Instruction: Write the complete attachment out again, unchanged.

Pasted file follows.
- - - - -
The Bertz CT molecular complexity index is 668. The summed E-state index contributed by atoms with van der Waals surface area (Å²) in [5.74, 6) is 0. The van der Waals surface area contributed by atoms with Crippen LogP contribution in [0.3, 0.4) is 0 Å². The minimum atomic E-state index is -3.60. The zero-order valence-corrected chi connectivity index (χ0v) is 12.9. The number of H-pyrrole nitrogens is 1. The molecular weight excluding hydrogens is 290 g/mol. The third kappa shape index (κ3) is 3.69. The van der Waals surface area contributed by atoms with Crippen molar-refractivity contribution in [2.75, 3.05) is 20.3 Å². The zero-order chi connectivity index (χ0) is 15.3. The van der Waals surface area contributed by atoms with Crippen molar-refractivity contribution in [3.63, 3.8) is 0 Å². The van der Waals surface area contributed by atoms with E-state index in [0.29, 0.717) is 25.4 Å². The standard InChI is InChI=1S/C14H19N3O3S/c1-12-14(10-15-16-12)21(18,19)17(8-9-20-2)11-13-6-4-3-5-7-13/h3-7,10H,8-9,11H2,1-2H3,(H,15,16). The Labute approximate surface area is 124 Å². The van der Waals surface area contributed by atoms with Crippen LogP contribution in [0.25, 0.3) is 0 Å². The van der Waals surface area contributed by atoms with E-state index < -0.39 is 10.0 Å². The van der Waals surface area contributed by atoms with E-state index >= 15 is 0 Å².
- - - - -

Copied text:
The Bertz CT molecular complexity index is 668. The summed E-state index contributed by atoms with van der Waals surface area (Å²) in [5.74, 6) is 0. The van der Waals surface area contributed by atoms with Crippen LogP contribution in [0.3, 0.4) is 0 Å². The minimum atomic E-state index is -3.60. The zero-order valence-corrected chi connectivity index (χ0v) is 12.9. The number of H-pyrrole nitrogens is 1. The molecular weight excluding hydrogens is 290 g/mol. The third kappa shape index (κ3) is 3.69. The van der Waals surface area contributed by atoms with Crippen molar-refractivity contribution in [2.75, 3.05) is 20.3 Å². The zero-order chi connectivity index (χ0) is 15.3. The van der Waals surface area contributed by atoms with Crippen molar-refractivity contribution in [3.63, 3.8) is 0 Å². The van der Waals surface area contributed by atoms with E-state index in [0.29, 0.717) is 25.4 Å². The standard InChI is InChI=1S/C14H19N3O3S/c1-12-14(10-15-16-12)21(18,19)17(8-9-20-2)11-13-6-4-3-5-7-13/h3-7,10H,8-9,11H2,1-2H3,(H,15,16). The Labute approximate surface area is 124 Å². The van der Waals surface area contributed by atoms with Crippen LogP contribution in [0.25, 0.3) is 0 Å². The van der Waals surface area contributed by atoms with E-state index < -0.39 is 10.0 Å². The van der Waals surface area contributed by atoms with E-state index >= 15 is 0 Å².